The greatest consideration for single-parents seeking additional education is that online colleges reduce or, at best, eliminate the commute or travel that brick-and-mortar schools require. This even works to your advantage (in some respects) if you hold a remote job, which essentially means that you do not need to leave the house anymore except for errands, which you can also delegate to someone else.
Whether you are enrolled in a synchronous or asynchronous program, online programs offer flexibility and versatility in time best suits, single parents.
10. Embrace study tools to increase your productivity.
Whether you are taking free courses on MOOC platforms to help expand your knowledge regarding skill-specific or tool-specific sites, or even sites that help you map out your learnings in a creative and yet logical way, or even DIY quiz sites that use AI technology to help with retention and understanding; there are countless study tools that can help you gain a better understanding and comprehension of the material being tackled.
You can even go old school: creating flashcards by using index cards and markers! Enlist the services of your little tyke (or tykes, although that could go south with more kids involved). They can write the flashcards for you, or inversely, they could read back the cards for you to answer. This strategy is almost like killing two birds with one stone. Not only does it help you study, but you are also spending quality time with your kids. Plus, giving them more things to do can help their motor, sensory, and cognitive skills. Making it now three birds with one stone.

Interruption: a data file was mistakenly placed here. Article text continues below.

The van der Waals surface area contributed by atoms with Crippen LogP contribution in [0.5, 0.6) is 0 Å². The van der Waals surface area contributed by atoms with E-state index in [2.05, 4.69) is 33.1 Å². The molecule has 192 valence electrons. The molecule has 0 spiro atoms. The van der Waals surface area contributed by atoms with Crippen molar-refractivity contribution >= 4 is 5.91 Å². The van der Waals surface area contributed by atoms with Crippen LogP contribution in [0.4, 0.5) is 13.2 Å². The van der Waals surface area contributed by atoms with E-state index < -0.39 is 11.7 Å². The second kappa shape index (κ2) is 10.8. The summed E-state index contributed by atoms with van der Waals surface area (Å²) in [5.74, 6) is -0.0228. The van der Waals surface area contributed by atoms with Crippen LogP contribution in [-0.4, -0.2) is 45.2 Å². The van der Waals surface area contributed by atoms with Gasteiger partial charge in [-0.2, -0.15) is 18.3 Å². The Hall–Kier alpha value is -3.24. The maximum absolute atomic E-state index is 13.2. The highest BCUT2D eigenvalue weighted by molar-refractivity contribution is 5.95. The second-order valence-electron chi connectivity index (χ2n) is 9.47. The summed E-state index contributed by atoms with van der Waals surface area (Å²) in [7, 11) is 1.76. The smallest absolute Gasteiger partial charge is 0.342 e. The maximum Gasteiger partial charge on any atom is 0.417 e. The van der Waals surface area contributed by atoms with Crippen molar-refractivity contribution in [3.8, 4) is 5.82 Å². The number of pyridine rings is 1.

11. Explore student financial aid programs specifically for single-parent students.
As the household breadwinner, financial aids are a go-to avenue to help unburden single-parent students with the cost of a college education. Several grants and scholarships are offered to this student demographic, but we will focus on some federal and private grants that are need-based or based on a student’s financial predicaments.
Single parents enrolled in college can also apply for a FAFSA grant. One of the more popular grants that single-parent students can obtain through FAFSA is the Pell Grant. This federal grant prioritizes financial needs, and the single-parent status perfectly fits the bill of qualifications for this grant, should they get it. The grant is determined by several factors: student status (i.e., part-time or full-time), your program’s tuition schedule, and many more.